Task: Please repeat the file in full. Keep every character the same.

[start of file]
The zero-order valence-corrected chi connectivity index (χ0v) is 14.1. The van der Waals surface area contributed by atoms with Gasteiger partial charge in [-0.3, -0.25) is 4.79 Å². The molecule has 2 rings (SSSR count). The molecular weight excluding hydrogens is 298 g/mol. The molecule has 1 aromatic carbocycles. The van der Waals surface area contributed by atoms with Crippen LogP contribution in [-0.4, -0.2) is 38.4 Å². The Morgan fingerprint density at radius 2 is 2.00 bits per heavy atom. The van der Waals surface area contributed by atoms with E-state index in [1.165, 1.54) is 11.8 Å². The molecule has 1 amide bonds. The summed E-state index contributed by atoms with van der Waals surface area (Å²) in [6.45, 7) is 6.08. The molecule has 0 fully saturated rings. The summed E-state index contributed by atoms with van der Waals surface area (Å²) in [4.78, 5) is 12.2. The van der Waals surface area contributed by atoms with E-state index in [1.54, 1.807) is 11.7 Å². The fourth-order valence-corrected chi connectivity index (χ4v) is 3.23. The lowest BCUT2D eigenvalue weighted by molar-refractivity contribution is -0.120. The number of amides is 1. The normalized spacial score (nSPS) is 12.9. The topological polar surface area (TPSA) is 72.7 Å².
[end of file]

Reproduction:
The zero-order valence-corrected chi connectivity index (χ0v) is 14.1. The van der Waals surface area contributed by atoms with Gasteiger partial charge in [-0.3, -0.25) is 4.79 Å². The molecule has 2 rings (SSSR count). The molecular weight excluding hydrogens is 298 g/mol. The molecule has 1 aromatic carbocycles. The van der Waals surface area contributed by atoms with Crippen LogP contribution in [-0.4, -0.2) is 38.4 Å². The Morgan fingerprint density at radius 2 is 2.00 bits per heavy atom. The van der Waals surface area contributed by atoms with E-state index in [1.165, 1.54) is 11.8 Å². The molecule has 1 amide bonds. The summed E-state index contributed by atoms with van der Waals surface area (Å²) in [6.45, 7) is 6.08. The molecule has 0 fully saturated rings. The summed E-state index contributed by atoms with van der Waals surface area (Å²) in [4.78, 5) is 12.2. The van der Waals surface area contributed by atoms with E-state index in [1.54, 1.807) is 11.7 Å². The fourth-order valence-corrected chi connectivity index (χ4v) is 3.23. The lowest BCUT2D eigenvalue weighted by molar-refractivity contribution is -0.120. The number of amides is 1. The normalized spacial score (nSPS) is 12.9. The topological polar surface area (TPSA) is 72.7 Å².